Also above and to one side of the boiler is a conveyer of any preferred form, being here shown as an endless belt 20 mounted on pulleys 21, the said conveyer leading to the boiler in order to convey the materials to be treated thereto.

Below the boiler is located a suitable conveyer, here shown as an endless belt 22, on pulleys 23, which serves to convey solid contents discharged from the boiler as hcre1nafter described, to squeeze rolls 24, and above said rolls, is a water pipe 25 suitably perforated, to discharge water on the matter entering between the rolls. Below the rolls 24: is another conveyer, shown as an endless belt 26 on pulleys 27, which lead to another set of squeeze rolls 28, below which is another conveyer belt 29 mounted on suitable pulleys, as at 30 and leading into a dry house or kiln 31, one of the pulleys supporting belt 29 being within the dry house, which may be heated in any suitable manner, and suitable idler rollers 32 being provided to support the conveyer belt 29 owing to its length.

The raw materials are brought to the rotating boiler by the conveyer 20, and discharged into the boiler, the boiler being in a vertical position, with the lid 12 at the top and open. The neutralizing solution being mixed in the tank 16, the swing pipe 19 is lowered into the opening of the boiler and the contents of the tank allowed to flow into the boiler. The neutralizing solution is composed of water with which may be mixed chalk, powdered limestone, lime, or any material of a weak alkaline nature. The materials .under treatment, and the neutralizing solution, having been placed in the boiler the cover 12 is then put on and securely bolted to make a tight joint. Steam is then slowly admitted to the boiler through the pipe 10 and valve 11 and the boiler rotated on the trunnions by the gearing 3 at a speed of preferably one revolution in two minutes. The steam is allowed to flow into the boiler for say about fifteen minutes when it is cut off and the boiler stopped with the valve 8 at the top, being in a vertical position. The valve 8 is now opened sufliciently to allow the heated air to escape when it is'again closed tightly,

the boiler again set in motion, and the steam again turned on, the pressure being allowed to rise slowly to about 150 pounds, where it is kept for from one to three hours according to the condition of the material under treatment, green material requiring a short time and old and dry material a much longer period. The loaded boiler having been kept rotating and under the steam pressure for from one to three hours, the material within it will have all the gums and useless matter softened sufiiciently to permit of blowing down the pressure. The boiler therefore at this period, is stopped in a vertical position, with the valve 8 at the lower end and connection is made to the pipe 9. The valve 8 is now opened as quickly as possible and the resultant liquors in the boiler blown out through the screen 15 which prevents the passage of the material into the pipe 9. The blowing down of the pressure in as short a time as safety will permit, accomplishes a double purpose; first, the quick release of pressure tends to explode the piths or woody portions of the materials in the boiler, such as the pith in sugar cane and the woody boon or stalk in flax straw, and allows this disintegrated matter to pass out more or less with the quick rush of steam through the blow out valve 8. The resultant liquors having been blown out, and the steam pressure having been reduced to atmospheric pressure, the cover 12 is then removed and the boiler turned so that the contents will fall upon the conveyer 22 and be conducted to the squeeze rolls 2%, where it receives a shower of water frompipe 25 which washes out the dirt and waste proclucts which failed to pass off in the blow off operation. From the rolls 24 the material passes to another conveyer 26 and thence to a second set of squeeze rolls 28 which remove the surplus water and the material thence passes on the conveyer 29 through the dry house or kiln 31 which may be of any desired or suitable type.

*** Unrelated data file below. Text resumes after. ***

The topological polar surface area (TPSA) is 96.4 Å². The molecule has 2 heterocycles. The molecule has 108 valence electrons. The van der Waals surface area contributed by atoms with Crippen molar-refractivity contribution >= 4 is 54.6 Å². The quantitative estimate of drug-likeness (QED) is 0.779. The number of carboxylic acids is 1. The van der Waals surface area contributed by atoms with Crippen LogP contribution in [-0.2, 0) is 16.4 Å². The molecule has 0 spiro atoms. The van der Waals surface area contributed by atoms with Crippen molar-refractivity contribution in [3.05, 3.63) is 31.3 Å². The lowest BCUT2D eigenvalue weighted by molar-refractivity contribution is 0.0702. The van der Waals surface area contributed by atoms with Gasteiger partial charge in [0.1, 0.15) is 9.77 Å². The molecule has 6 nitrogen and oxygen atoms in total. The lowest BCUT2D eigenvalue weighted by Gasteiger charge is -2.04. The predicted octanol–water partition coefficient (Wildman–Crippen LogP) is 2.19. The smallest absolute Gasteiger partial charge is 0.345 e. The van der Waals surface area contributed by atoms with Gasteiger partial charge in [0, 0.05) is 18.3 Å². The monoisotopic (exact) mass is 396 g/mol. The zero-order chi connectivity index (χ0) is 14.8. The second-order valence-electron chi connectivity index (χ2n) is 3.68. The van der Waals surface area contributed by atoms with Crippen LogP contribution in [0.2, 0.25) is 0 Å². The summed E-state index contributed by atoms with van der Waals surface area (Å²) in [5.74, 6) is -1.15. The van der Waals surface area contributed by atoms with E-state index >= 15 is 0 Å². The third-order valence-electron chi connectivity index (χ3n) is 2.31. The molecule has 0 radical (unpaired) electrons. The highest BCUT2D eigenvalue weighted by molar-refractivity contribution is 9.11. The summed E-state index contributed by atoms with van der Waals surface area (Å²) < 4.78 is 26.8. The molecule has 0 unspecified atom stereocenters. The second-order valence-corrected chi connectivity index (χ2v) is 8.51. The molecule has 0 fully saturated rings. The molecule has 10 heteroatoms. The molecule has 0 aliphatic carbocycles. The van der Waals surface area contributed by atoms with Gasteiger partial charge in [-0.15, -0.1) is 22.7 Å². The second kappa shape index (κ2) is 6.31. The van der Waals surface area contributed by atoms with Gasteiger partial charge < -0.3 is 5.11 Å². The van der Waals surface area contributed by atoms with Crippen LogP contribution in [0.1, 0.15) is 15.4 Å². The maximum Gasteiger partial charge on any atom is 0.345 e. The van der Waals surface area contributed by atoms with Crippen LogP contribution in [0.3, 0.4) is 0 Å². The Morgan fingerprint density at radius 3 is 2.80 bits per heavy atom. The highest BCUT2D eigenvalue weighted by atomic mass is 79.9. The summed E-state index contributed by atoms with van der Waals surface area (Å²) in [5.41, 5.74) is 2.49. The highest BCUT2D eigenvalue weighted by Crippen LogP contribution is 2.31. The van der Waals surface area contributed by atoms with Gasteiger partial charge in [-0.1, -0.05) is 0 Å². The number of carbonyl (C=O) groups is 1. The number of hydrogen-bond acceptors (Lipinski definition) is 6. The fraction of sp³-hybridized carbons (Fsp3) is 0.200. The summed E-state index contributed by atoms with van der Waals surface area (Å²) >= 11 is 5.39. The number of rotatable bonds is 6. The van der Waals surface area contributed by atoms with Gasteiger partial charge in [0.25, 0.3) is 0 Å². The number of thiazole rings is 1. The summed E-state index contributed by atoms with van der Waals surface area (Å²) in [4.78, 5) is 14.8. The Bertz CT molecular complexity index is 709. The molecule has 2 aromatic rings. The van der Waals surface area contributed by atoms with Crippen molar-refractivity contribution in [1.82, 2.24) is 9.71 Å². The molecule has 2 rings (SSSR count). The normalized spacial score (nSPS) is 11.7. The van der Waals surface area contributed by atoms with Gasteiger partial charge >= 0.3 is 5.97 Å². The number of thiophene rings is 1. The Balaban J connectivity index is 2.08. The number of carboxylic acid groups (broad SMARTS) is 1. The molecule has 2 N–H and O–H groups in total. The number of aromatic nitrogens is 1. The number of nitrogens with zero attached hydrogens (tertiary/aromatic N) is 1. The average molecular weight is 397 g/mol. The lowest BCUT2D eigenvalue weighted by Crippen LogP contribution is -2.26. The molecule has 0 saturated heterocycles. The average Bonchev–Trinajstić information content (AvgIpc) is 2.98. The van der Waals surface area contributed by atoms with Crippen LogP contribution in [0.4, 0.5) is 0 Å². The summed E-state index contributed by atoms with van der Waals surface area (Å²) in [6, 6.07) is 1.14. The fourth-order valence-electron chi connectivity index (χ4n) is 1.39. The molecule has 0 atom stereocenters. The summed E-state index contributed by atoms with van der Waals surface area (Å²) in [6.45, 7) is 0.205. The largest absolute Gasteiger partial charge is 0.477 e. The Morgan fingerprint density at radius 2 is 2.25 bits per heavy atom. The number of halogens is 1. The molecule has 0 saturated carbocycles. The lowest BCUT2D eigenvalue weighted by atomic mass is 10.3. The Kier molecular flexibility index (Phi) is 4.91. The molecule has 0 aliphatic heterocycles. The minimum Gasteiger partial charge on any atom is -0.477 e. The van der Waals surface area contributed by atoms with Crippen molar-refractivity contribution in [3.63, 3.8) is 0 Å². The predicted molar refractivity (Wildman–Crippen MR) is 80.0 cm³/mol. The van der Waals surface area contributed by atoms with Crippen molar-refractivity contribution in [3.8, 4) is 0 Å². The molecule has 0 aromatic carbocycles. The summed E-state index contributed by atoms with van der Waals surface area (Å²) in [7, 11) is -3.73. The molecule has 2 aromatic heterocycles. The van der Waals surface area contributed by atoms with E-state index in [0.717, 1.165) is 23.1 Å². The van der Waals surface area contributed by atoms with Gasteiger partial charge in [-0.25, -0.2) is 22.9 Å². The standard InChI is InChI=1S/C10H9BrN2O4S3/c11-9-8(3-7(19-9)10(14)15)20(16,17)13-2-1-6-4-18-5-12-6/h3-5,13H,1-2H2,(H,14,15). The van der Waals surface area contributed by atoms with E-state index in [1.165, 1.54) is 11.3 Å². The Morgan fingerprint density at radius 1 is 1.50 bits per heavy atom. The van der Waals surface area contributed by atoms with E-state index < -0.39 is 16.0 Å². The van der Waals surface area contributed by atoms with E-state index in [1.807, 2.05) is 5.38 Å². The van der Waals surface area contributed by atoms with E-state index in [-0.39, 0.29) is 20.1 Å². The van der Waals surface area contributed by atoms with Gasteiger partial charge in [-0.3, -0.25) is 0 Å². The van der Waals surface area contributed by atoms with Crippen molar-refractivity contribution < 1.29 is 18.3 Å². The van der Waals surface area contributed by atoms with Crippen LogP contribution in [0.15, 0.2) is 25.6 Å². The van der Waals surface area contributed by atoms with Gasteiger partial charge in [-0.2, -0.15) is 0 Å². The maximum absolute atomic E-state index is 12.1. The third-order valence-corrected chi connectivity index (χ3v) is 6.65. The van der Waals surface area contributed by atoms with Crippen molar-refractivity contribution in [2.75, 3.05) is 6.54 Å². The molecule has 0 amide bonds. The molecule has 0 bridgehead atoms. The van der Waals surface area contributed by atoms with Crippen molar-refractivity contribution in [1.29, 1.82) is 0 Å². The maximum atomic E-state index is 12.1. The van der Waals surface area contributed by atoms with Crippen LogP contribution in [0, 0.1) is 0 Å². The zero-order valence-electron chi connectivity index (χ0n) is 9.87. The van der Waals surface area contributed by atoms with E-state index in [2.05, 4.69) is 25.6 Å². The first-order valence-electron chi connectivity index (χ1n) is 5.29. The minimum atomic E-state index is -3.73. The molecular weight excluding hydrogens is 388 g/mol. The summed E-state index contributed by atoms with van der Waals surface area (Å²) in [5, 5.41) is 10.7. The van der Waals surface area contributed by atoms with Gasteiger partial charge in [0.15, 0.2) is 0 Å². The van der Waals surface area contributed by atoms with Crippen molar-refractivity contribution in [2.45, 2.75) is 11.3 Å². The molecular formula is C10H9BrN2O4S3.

The various pulleys and shafts may be actuated by a system of belting running from a main power shaft, or in any other desired manner.

If preferred, the finished product maybe dried in the open air and then baled for shipment.

Having thus described my invention, what I claim as new and desire to secure by Letters Patent, is

The combination of stationary bearings, a rotary digester of cylindrical shape, having trunnions rotatable in said bearings, one of said trunnions being hollow, said digester having at one end an inlet neck closed by a removable cover, and at its other end a reduced outlet neck covered by a transverse screen, and controlled by a valve, an elevated liquid tank, a right angular discharge into the inlet neck of the digester when the 10 cover of the latter is removed and the digester is in an upright position.

pipe having its vertical branch depending from the liquid tank, a cut-off valve in the horizontal branch of said discharge pipe,

and a right angular rigid swing pipe con- In testimony whereof I hereunto affix my nected to the end of the horizontal branch signature in the presence of two witnesses. of said discharge pipe, and mounted for ver- GEO. H. MARSHALL. tical swinging movement whereby it may be Vitnesses:

swung from an upright position, down- THos. R. MURPHY,

wardly to a horizontal position to discharge J. T. CHASE.

Copies of this patent may be obtained for five cents each, by addressing the Commissioner of Patents, Washington, D. G.

Classifications
Cooperative ClassificationD21C7/02